At the turn of the new millennium, British garage – a genre that had been bubbling underground for nearly a decade – went mainstream. Pirate radio sellers became platinum sellers, and artists outside the scene began to take influence from the style’s percussive, syncopated beats on their own hits. Over 20 years later, another revival is entering a similar moment – last year Interplanetary Criminal hit the top spot with the Eliza Rose collaboration ‘BOTA (Baddest Of Them All)’ and are now a member of the world’s biggest pop group. to exploit the sound for his official solo debut.
Jungkook diving into the garage for ‘Seven’ may come as something of a surprise, as much of his solo work, whether on BTS albums or low-key Soundcloud releases, has descended into softer, more sentimental sounds. His 2020 anthem ‘Still With You’ watered down melancholic jazz pop and ‘Map Of The Soul: 7’ entry ‘My Time’ served up melodic R&B, while even his ‘Love Yourself’ solo ‘Euphoria’ floated on future warm bass-tinged pop. But by embracing something more choppy and beat-driven, the singer is finding new uses for his voice.
Where his acclaimed vocals on previous releases have complemented and matched the music he sang over, here opposites attract. As fragments of acoustic guitar loop between erratic rhythms, Jungkook is an anchor, his smooth voice – gliding and dipping between polished midrange and honeyed falsetto – tempering the more jagged nature of the sound here. It’s a combination that works brilliantly.
Lyrically, ‘Seven’ also recalls – whether on purpose or not – one of the players in UK garage’s first mainstream breakthrough. After scoring a number 1 single with ‘Fill Me In’ in 2000, Craig David followed up that success with the R&B-leaning ‘7 Days’, which chronicles a week of love. Where David described a lust-filled week-long encounter, Jungkook’s single is however rooted much deeper in romance. The BTS star’s rundown of the days feels less like a reading of a single week and more like a commitment to cycle through the calendar together forever; not only “seven days a week” but four weeks a month, 12 months a year – or, as he puts it in the song, “every hour, every minute, every second”.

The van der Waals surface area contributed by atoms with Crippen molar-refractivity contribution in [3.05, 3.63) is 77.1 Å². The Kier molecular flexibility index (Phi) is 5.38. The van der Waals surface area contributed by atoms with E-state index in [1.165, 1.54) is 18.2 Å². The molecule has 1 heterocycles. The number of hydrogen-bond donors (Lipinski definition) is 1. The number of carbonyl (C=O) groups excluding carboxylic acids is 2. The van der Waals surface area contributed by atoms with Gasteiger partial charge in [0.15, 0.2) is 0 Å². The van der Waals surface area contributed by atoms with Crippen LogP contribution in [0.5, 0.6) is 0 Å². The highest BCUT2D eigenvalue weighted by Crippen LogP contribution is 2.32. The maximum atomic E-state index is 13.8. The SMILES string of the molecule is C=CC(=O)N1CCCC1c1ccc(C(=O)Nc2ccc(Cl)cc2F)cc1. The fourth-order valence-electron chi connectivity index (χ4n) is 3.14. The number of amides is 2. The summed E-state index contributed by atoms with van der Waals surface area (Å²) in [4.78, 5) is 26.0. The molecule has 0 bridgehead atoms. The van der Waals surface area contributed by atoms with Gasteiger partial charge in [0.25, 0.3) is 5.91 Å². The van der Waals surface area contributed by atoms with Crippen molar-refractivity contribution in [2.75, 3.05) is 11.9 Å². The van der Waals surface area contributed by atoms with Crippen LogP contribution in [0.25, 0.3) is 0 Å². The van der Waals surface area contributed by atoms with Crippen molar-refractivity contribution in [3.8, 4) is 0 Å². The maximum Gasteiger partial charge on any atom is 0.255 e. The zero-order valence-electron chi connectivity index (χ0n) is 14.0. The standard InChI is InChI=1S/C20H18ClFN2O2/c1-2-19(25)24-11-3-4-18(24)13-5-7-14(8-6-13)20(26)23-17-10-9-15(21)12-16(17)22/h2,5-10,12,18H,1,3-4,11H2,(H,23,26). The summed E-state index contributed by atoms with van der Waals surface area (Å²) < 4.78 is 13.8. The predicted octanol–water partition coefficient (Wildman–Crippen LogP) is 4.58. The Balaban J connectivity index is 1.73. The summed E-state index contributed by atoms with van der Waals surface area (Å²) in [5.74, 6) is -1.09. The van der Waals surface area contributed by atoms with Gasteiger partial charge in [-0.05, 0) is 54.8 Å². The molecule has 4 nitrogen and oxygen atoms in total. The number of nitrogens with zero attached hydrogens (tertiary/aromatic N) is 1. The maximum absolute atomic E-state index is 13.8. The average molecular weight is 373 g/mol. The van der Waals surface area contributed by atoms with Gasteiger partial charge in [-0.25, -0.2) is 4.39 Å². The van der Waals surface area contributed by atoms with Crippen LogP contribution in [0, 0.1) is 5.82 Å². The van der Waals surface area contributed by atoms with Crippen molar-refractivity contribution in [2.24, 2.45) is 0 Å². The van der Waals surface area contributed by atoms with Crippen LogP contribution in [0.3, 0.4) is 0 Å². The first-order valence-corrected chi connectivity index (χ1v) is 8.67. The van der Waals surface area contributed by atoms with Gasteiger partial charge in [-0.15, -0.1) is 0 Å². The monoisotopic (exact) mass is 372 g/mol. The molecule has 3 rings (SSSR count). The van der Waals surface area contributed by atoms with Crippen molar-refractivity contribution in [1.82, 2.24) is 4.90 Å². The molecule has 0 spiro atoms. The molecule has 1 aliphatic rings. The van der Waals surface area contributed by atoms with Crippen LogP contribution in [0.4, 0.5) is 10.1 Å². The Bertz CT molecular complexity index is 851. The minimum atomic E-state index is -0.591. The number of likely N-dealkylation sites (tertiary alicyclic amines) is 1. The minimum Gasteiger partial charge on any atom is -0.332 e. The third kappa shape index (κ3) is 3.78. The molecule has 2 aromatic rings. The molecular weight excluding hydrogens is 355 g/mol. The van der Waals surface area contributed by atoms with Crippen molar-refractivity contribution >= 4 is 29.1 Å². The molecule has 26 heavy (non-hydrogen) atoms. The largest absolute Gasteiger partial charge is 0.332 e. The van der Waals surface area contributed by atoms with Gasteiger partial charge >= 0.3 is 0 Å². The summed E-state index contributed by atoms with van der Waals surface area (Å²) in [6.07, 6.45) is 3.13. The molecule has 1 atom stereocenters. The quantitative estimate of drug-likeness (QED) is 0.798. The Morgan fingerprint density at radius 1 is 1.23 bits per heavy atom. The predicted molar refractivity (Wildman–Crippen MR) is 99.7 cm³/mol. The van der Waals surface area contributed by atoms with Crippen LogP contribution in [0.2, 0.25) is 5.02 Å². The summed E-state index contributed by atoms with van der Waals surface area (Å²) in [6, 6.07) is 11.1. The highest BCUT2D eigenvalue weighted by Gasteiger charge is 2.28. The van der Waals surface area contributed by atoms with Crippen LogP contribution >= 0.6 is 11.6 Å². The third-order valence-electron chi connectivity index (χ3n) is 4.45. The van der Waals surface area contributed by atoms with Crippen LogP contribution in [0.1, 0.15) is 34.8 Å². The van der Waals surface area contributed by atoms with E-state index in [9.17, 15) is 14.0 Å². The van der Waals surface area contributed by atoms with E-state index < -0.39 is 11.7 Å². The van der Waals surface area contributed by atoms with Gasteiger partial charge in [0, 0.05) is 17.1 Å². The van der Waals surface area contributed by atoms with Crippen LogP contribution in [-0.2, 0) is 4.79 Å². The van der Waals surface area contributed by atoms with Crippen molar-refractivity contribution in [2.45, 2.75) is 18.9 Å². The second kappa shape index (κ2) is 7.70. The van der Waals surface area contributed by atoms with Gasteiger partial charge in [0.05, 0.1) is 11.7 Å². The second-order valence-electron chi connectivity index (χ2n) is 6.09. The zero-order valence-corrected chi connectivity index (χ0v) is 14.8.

The surprises on ‘Seven’ don’t stop with the choice of sonics. After weeks of rumors that the song would feature the likes of Justin Bieber, comes a guest appearance from someone no one guessed would be involved – Latto, one of the female rappers taking hip-hop in fresh new directions. Here she glides effortlessly into the song and mirrors Jung Kook’s 360 degree devotion with a little more attitude. “You make Mondays feel like weekends / I make him never think about cheating,” she raps coolly. “If you can skip work and meetings, let’s sleep in.”
Arguably one of the BTS members with the widest mainstream, commercial appeal, ‘Seven’ sets the bar pretty high for Jungkook’s solo era. A summer-ready bop that also adds new facets to the singer’s artistry? We’ll take that any day of the week.